Three decades after helping to establish what has become the world’s richest soccer league, Alan Sugar assesses its financial landscape with growing concern.
“There’s a lot of problems ahead for the Premier League,” the former Tottenham chairman told the Associated Press. “There’s no question of that. I think the situation is dire.”
The coronavirus pandemic shut down the English league a month ago, and there is no indication when games can resume. Losses of more than $1.2 billion are feared by the league.
“Some clubs just simply can’t afford it,” Sugar said. “They work from hand-to-mouth. I know it sounds ridiculous, but they spend every single penny they can on player transfers and player wages, and they rely upon the income coming in to pay their bills … and if you stop the income coming in, then where are they going to get the money from?”
The game-day revenue from tickets, food and merchandise has already been wiped out. And with about a quarter of the season still to be played if the season resumes, the league’s concern will be broadcasters suspending payments or seeking refunds on deals worth about $3.7 billion annually.
“I fear for some clubs,” Sugar said from Miami.
In 1992, Sugar played a key role in the formation of the Premier League that was bankrolled by Sky, then a fledgling satellite broadcaster. Sky’s set-top boxes were made by Sugar’s technology firm, Amstrad, and became more in demand as pay-TV soccer drove up subscribers.
But investing in a team proved costly. When Sugar’s decade as Tottenham chairman ended in 2001, he said about $124.5 million had been spent on player transfers.
“Football,” Sugar now observes, “has just gone completely nuts as far as money is concerned.”
Tottenham spent more than $62 million alone last year on midfielder Tanguy Ndombele to break its transfer record. With soccer finances shredded by the spread of the coronavirus, Sugar cannot fathom why players won’t accept being paid less.
“The players are the biggest payroll,” Sugar said. “Unfortunately, in order to stay in the Premier League … most clubs pay over the top for players and transfer fees, and pay over the top for wages.”
The players union rejected a collective push by Premier League clubs to cut salaries by 30 percent during the pandemic over concerns the move might only have enriched their owners and reduced tax bills that provide funding for the National Health Service. But Southampton’s squad did agree to at least defer three months’ pay.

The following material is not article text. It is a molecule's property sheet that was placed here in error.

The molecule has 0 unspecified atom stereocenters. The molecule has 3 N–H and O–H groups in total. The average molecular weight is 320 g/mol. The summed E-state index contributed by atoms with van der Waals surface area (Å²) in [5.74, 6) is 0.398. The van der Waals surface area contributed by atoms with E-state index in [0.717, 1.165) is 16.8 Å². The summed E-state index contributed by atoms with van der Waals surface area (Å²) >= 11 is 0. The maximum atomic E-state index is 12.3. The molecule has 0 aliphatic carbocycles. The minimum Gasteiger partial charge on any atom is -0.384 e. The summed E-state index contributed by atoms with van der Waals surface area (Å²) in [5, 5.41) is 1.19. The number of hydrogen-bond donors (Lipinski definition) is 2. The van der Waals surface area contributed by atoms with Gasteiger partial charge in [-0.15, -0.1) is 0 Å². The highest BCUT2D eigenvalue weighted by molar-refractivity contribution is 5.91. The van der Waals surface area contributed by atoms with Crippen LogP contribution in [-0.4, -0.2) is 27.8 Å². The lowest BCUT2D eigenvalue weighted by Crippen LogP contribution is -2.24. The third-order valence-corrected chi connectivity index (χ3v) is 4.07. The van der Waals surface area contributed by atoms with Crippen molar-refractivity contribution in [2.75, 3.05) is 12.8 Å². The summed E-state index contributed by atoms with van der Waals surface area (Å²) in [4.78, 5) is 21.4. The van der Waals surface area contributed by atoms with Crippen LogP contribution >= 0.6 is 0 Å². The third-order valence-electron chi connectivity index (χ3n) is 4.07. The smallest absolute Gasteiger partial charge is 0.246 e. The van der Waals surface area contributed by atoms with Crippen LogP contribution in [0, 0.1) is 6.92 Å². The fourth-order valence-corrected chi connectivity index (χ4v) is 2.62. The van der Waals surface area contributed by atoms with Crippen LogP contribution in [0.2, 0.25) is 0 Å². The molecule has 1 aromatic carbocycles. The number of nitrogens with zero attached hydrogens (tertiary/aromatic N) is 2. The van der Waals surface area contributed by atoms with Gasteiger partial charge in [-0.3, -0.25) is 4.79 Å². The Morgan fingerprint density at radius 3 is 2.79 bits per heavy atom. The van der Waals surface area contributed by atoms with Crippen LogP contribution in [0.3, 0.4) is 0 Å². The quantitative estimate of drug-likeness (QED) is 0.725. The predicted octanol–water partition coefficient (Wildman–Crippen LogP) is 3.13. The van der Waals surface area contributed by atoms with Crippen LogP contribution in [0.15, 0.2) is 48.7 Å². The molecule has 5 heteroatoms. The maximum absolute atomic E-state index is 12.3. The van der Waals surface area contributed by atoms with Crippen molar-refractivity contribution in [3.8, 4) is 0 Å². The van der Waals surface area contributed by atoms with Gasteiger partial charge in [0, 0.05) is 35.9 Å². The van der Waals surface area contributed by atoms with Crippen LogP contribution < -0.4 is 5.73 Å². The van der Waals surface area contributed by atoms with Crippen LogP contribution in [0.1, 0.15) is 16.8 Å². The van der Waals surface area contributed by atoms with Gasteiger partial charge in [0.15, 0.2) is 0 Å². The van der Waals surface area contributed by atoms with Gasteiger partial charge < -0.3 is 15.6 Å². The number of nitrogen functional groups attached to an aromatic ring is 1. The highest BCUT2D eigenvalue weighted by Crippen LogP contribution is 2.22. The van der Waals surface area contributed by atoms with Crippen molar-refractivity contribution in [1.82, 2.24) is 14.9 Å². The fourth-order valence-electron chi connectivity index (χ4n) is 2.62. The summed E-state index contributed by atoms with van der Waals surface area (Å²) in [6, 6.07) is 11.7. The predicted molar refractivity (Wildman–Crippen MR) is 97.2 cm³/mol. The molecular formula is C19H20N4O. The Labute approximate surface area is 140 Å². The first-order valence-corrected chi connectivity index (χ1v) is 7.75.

“If (the teams) haven’t got the money, you can’t pay them,” Sugar said. “What is (Professional Footballers’ Association chief executive) Gordon Taylor going to do then? He can’t sue the club if they haven’t got any money, particularly if they’ve gone bust. What’s he going to do? Is he going to dip into the multimillion coffers of the (union) and pay everybody out?
“Because at the end of the day, I can tell you if this goes on for months into the next season, certain clubs … will have to go into receivership then … and then the players won’t get paid.”
Some players have launched a fundraising plan for National Health Service charities, but Sugar believes that is not sufficient.
“You need to ask the players to help to support their clubs like they have done at Real Madrid,” Sugar said, lauding the Spanish club’s players for taking pay cuts of up to 20 percent. “They’re not just supporting the football club. They’re supporting their colleagues. They’re supporting their non-playing staff.”
The debate over players’ pay was ignited by Tottenham placing some furloughed non-playing staff members on a government scheme designed to protect jobs at struggling companies.
“It is the law at the moment,” Sugar said. “You send people home and you’re entitled to do it to get paid.”
But Tottenham has been owned since the end of Sugar’s tenure in 2001a by Joe Lewis, whose wealth is valued at more than $5 billion by England’s Sunday Times. The club is reportedly the eighth biggest money-maker in the global game.
“Tottenham have got a lot of criticism there about (chairman) Daniel Levy putting people on furlough,” Sugar said. “I don’t understand the logic. Why? Because he’s a company. They are a company. They’ve got 500 non-playing staff. … It’s no different to anyone else. No different to say … one of these massive great big clothing retailers that have had to shut down. Liverpool kind of caved in under pressure.”
Premier League leader Liverpool, which beat Tottenham in last year’s Champions League final, said it was “truly sorry” for trying to use public money. But Tottenham has to service loans of almost $800 million that were taken out to fund its $1.3 billion stadium that opened last year.
And with the pandemic impairing the spending ability of rivals across Europe, players could be short of options in power plays.
“The threat over the heads of all the clubs at the moment is, ‘If you don’t pay me, I’ll go off. I’ll go and play for someone else,’ ” Sugar said. “Certainly not in the Premier League and certainly not in Europe ... because they shut down. So there’s nowhere to go.”
But will the financial ripples caused by the pandemic really change the world’s biggest sport?
“Maybe this is like a devil in disguise ... and it’s kind of a leveler,” said Sugar, who hosts the British version of the reality TV show The Apprentice on the BBC.
“The power of the agents, the power of the players will not be as strong as it was because they will still be a bit shellshocked,” he said. “If we get back to some form of normality in a year or so time, then I think we’ll be back to the same old.”